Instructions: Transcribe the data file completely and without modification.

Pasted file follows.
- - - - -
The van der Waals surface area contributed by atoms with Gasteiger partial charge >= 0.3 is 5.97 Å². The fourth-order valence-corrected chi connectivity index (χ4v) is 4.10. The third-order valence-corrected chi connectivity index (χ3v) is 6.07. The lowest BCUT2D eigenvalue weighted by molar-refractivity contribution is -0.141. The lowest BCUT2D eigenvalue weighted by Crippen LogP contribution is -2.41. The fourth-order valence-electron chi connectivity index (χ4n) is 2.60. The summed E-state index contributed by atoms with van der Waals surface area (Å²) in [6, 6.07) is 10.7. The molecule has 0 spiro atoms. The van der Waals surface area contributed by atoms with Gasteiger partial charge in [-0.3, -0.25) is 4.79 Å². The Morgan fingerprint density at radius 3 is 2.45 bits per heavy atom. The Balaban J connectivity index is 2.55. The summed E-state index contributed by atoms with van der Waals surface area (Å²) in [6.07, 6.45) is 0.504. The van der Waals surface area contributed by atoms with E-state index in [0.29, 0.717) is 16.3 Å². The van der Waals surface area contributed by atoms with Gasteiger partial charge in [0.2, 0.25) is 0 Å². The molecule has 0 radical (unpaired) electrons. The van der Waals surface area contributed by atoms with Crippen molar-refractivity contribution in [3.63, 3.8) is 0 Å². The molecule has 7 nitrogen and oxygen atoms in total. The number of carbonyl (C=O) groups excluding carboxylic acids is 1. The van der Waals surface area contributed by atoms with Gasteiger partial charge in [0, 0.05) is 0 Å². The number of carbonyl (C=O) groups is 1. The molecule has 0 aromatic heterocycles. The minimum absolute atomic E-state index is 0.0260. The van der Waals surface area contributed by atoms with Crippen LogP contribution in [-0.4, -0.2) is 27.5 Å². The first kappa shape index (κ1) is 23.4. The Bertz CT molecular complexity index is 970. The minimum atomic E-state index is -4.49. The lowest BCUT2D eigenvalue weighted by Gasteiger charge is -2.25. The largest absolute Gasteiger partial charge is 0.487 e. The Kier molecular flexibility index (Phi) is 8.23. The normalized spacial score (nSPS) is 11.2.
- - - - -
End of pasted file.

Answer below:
The van der Waals surface area contributed by atoms with Gasteiger partial charge >= 0.3 is 5.97 Å². The fourth-order valence-corrected chi connectivity index (χ4v) is 4.10. The third-order valence-corrected chi connectivity index (χ3v) is 6.07. The lowest BCUT2D eigenvalue weighted by molar-refractivity contribution is -0.141. The lowest BCUT2D eigenvalue weighted by Crippen LogP contribution is -2.41. The fourth-order valence-electron chi connectivity index (χ4n) is 2.60. The summed E-state index contributed by atoms with van der Waals surface area (Å²) in [6, 6.07) is 10.7. The molecule has 0 spiro atoms. The van der Waals surface area contributed by atoms with Gasteiger partial charge in [-0.3, -0.25) is 4.79 Å². The Morgan fingerprint density at radius 3 is 2.45 bits per heavy atom. The Balaban J connectivity index is 2.55. The summed E-state index contributed by atoms with van der Waals surface area (Å²) in [6.07, 6.45) is 0.504. The van der Waals surface area contributed by atoms with E-state index in [0.29, 0.717) is 16.3 Å². The van der Waals surface area contributed by atoms with Gasteiger partial charge in [0.2, 0.25) is 0 Å². The molecule has 0 radical (unpaired) electrons. The van der Waals surface area contributed by atoms with Crippen molar-refractivity contribution in [3.63, 3.8) is 0 Å². The molecule has 7 nitrogen and oxygen atoms in total. The number of carbonyl (C=O) groups excluding carboxylic acids is 1. The van der Waals surface area contributed by atoms with Gasteiger partial charge in [0, 0.05) is 0 Å². The number of carbonyl (C=O) groups is 1. The molecule has 0 aromatic heterocycles. The minimum absolute atomic E-state index is 0.0260. The van der Waals surface area contributed by atoms with Crippen LogP contribution in [-0.4, -0.2) is 27.5 Å². The first kappa shape index (κ1) is 23.4. The Bertz CT molecular complexity index is 970. The minimum atomic E-state index is -4.49. The lowest BCUT2D eigenvalue weighted by Gasteiger charge is -2.25. The largest absolute Gasteiger partial charge is 0.487 e. The Kier molecular flexibility index (Phi) is 8.23. The normalized spacial score (nSPS) is 11.2.